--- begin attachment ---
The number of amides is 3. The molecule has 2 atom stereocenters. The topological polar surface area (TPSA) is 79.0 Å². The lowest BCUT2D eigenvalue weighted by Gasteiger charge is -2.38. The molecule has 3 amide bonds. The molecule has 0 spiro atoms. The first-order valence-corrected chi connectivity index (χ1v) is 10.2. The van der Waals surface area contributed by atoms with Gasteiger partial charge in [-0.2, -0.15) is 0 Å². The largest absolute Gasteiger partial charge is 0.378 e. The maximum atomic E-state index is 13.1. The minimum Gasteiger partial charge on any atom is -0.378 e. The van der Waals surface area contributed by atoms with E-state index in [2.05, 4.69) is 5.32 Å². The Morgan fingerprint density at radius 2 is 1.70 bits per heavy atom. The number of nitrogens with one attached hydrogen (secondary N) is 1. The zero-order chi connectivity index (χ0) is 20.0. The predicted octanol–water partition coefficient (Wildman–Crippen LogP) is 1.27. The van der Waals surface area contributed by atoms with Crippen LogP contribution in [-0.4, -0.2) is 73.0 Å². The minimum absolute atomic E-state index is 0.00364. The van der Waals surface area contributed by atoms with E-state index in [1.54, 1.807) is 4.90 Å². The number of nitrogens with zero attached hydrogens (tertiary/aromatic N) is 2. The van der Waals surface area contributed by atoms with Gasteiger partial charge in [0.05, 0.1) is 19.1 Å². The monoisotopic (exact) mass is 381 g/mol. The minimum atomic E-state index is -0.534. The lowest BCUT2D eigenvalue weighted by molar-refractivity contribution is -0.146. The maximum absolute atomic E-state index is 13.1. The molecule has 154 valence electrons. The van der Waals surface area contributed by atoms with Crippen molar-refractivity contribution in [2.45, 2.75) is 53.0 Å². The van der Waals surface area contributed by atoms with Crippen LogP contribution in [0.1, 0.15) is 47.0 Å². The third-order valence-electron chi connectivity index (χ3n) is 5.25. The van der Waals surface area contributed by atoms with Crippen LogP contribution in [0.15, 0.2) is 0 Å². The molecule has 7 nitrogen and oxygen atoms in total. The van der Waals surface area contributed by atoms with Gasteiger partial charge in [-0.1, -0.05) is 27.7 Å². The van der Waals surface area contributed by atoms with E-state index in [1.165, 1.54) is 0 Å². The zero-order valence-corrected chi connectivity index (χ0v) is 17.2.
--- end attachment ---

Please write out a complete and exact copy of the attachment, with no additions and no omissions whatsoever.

The number of amides is 3. The molecule has 2 atom stereocenters. The topological polar surface area (TPSA) is 79.0 Å². The lowest BCUT2D eigenvalue weighted by Gasteiger charge is -2.38. The molecule has 3 amide bonds. The molecule has 0 spiro atoms. The first-order valence-corrected chi connectivity index (χ1v) is 10.2. The van der Waals surface area contributed by atoms with Gasteiger partial charge in [-0.2, -0.15) is 0 Å². The largest absolute Gasteiger partial charge is 0.378 e. The maximum atomic E-state index is 13.1. The minimum Gasteiger partial charge on any atom is -0.378 e. The van der Waals surface area contributed by atoms with E-state index in [2.05, 4.69) is 5.32 Å². The Morgan fingerprint density at radius 2 is 1.70 bits per heavy atom. The number of nitrogens with one attached hydrogen (secondary N) is 1. The zero-order chi connectivity index (χ0) is 20.0. The predicted octanol–water partition coefficient (Wildman–Crippen LogP) is 1.27. The van der Waals surface area contributed by atoms with Crippen LogP contribution in [-0.4, -0.2) is 73.0 Å². The minimum absolute atomic E-state index is 0.00364. The van der Waals surface area contributed by atoms with E-state index in [1.54, 1.807) is 4.90 Å². The number of nitrogens with zero attached hydrogens (tertiary/aromatic N) is 2. The van der Waals surface area contributed by atoms with Gasteiger partial charge in [0.05, 0.1) is 19.1 Å². The monoisotopic (exact) mass is 381 g/mol. The minimum atomic E-state index is -0.534. The lowest BCUT2D eigenvalue weighted by molar-refractivity contribution is -0.146. The maximum absolute atomic E-state index is 13.1. The molecule has 154 valence electrons. The van der Waals surface area contributed by atoms with Crippen molar-refractivity contribution in [2.45, 2.75) is 53.0 Å². The van der Waals surface area contributed by atoms with Crippen LogP contribution in [0.1, 0.15) is 47.0 Å². The third-order valence-electron chi connectivity index (χ3n) is 5.25. The van der Waals surface area contributed by atoms with Crippen LogP contribution in [0.15, 0.2) is 0 Å². The molecule has 7 nitrogen and oxygen atoms in total. The van der Waals surface area contributed by atoms with Gasteiger partial charge in [-0.1, -0.05) is 27.7 Å². The van der Waals surface area contributed by atoms with E-state index in [1.165, 1.54) is 0 Å². The zero-order valence-corrected chi connectivity index (χ0v) is 17.2.